The ergonomics of the APX have not been lost or diluted with the Carry model. Beretta has increased the front-to-back measurement of the grip to make the pistol a better fit for average to large hands. One major complaint I hear often from men and women alike is that micro pistols don’t offer enough meat to hold onto, or that the trigger reach can be too short. The curved backstrap also helps to fill the palm, and Beretta has added about ½” of polymer behind the magazine baseplate. This protects the magazine, aids in reloads (helps guide the magazine in like a shoehorn), and also adds height and increases the amount of hand-to-gun contact for a sturdy grasp. Helping maintain that grip is the aggressive texture which includes tiny pyramids on the front and back straps to keep the pistol planted during recoil.

SHOOTING THE APX CARRY

Pushing the APX Carry out to the target for the first time, you’ll notice two things: The gun feels bigger than it really is, due to some clever ergonomics; and it has a great sight picture. As you start to engage the trigger, you’ll notice that it has a long pull. About a half-inch or more from the take-up/reset position to the break. There is no “wall” to speak of, it is just one long fluid motion. Having some travel on a self-defense firearm is not a bad thing – not at all. But what you’ll likely notice after thinking “gee, this is fairly long pull”, is, “but boy, it sure is smooth!”. And it is that – very smooth. I measured the trigger at almost exactly 6 lbs. on a Lyman digital gauge and it feels lighter. The reset is long – all the way back to the initial position – but nicely audible and tactile. The APX uses a trigger safety in the form of a polymer blade inside the trigger shoe, and it collapses fully flush and is not an annoyance during live fire or dry fire.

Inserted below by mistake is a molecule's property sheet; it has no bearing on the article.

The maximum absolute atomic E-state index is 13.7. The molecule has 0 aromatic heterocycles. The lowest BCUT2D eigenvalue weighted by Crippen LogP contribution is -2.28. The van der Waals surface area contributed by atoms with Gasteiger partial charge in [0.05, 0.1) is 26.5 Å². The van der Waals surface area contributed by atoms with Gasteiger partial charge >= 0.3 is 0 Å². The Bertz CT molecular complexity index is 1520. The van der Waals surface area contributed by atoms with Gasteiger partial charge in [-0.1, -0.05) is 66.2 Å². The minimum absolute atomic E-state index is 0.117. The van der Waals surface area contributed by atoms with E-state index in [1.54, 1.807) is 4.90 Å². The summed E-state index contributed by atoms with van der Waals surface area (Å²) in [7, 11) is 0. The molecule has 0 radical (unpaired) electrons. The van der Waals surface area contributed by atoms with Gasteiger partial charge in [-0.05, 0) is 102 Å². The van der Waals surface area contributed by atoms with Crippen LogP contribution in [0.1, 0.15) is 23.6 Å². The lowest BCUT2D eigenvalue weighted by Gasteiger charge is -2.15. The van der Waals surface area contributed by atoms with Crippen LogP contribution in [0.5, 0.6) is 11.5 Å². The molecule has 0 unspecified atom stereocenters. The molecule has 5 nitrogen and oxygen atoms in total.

The long trigger gave me time to allow my shots to pull left a bit when shooting off-hand, but I was still easily able to keep all my shots within about a 4-inch group from about 8 yards. Using a rest at 12 yards, I was able to average just a hair over 2” from four groups of five rounds each. The best three of those same groups (helping eliminate flyers and shooter inconsistencies) averaged well under ¾”.